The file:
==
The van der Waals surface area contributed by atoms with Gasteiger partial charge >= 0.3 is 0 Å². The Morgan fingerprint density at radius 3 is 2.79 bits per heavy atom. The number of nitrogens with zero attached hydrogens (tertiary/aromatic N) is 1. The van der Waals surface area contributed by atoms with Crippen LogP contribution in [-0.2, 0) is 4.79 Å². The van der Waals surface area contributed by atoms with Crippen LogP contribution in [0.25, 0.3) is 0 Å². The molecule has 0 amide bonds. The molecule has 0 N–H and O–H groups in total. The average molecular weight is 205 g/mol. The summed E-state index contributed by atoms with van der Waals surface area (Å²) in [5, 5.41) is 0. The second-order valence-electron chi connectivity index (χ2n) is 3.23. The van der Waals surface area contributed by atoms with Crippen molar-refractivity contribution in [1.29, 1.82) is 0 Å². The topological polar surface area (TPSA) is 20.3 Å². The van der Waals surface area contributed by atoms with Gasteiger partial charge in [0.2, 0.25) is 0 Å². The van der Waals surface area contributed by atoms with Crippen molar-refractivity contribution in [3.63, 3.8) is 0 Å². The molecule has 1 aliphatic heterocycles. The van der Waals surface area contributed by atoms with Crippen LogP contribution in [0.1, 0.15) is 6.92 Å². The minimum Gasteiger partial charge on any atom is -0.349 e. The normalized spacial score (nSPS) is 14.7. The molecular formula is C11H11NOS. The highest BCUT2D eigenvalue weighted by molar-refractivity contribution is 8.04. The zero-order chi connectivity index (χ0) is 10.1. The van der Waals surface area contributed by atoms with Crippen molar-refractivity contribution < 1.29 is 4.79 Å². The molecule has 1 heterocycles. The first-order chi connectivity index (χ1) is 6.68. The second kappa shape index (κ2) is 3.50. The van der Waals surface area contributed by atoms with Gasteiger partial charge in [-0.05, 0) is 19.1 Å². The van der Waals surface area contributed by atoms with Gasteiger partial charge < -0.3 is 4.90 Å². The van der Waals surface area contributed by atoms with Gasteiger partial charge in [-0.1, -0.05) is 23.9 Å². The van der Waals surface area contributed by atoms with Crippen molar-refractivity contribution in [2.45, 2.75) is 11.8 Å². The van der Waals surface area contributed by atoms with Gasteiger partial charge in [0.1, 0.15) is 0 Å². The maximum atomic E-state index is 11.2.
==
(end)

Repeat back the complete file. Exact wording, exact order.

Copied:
The van der Waals surface area contributed by atoms with Gasteiger partial charge >= 0.3 is 0 Å². The Morgan fingerprint density at radius 3 is 2.79 bits per heavy atom. The number of nitrogens with zero attached hydrogens (tertiary/aromatic N) is 1. The van der Waals surface area contributed by atoms with Crippen LogP contribution in [-0.2, 0) is 4.79 Å². The van der Waals surface area contributed by atoms with Crippen LogP contribution in [0.25, 0.3) is 0 Å². The molecule has 0 amide bonds. The molecule has 0 N–H and O–H groups in total. The average molecular weight is 205 g/mol. The summed E-state index contributed by atoms with van der Waals surface area (Å²) in [5, 5.41) is 0. The second-order valence-electron chi connectivity index (χ2n) is 3.23. The van der Waals surface area contributed by atoms with Crippen molar-refractivity contribution in [1.29, 1.82) is 0 Å². The topological polar surface area (TPSA) is 20.3 Å². The van der Waals surface area contributed by atoms with Gasteiger partial charge in [0.2, 0.25) is 0 Å². The van der Waals surface area contributed by atoms with Crippen molar-refractivity contribution in [3.63, 3.8) is 0 Å². The molecule has 1 aliphatic heterocycles. The van der Waals surface area contributed by atoms with Crippen LogP contribution in [0.1, 0.15) is 6.92 Å². The minimum Gasteiger partial charge on any atom is -0.349 e. The normalized spacial score (nSPS) is 14.7. The molecular formula is C11H11NOS. The highest BCUT2D eigenvalue weighted by molar-refractivity contribution is 8.04. The zero-order chi connectivity index (χ0) is 10.1. The van der Waals surface area contributed by atoms with Crippen molar-refractivity contribution < 1.29 is 4.79 Å². The molecule has 1 heterocycles. The first-order chi connectivity index (χ1) is 6.68. The second kappa shape index (κ2) is 3.50. The van der Waals surface area contributed by atoms with Gasteiger partial charge in [-0.05, 0) is 19.1 Å². The van der Waals surface area contributed by atoms with Gasteiger partial charge < -0.3 is 4.90 Å². The van der Waals surface area contributed by atoms with Gasteiger partial charge in [-0.1, -0.05) is 23.9 Å². The van der Waals surface area contributed by atoms with Crippen molar-refractivity contribution in [2.45, 2.75) is 11.8 Å². The van der Waals surface area contributed by atoms with Gasteiger partial charge in [0.1, 0.15) is 0 Å². The maximum atomic E-state index is 11.2.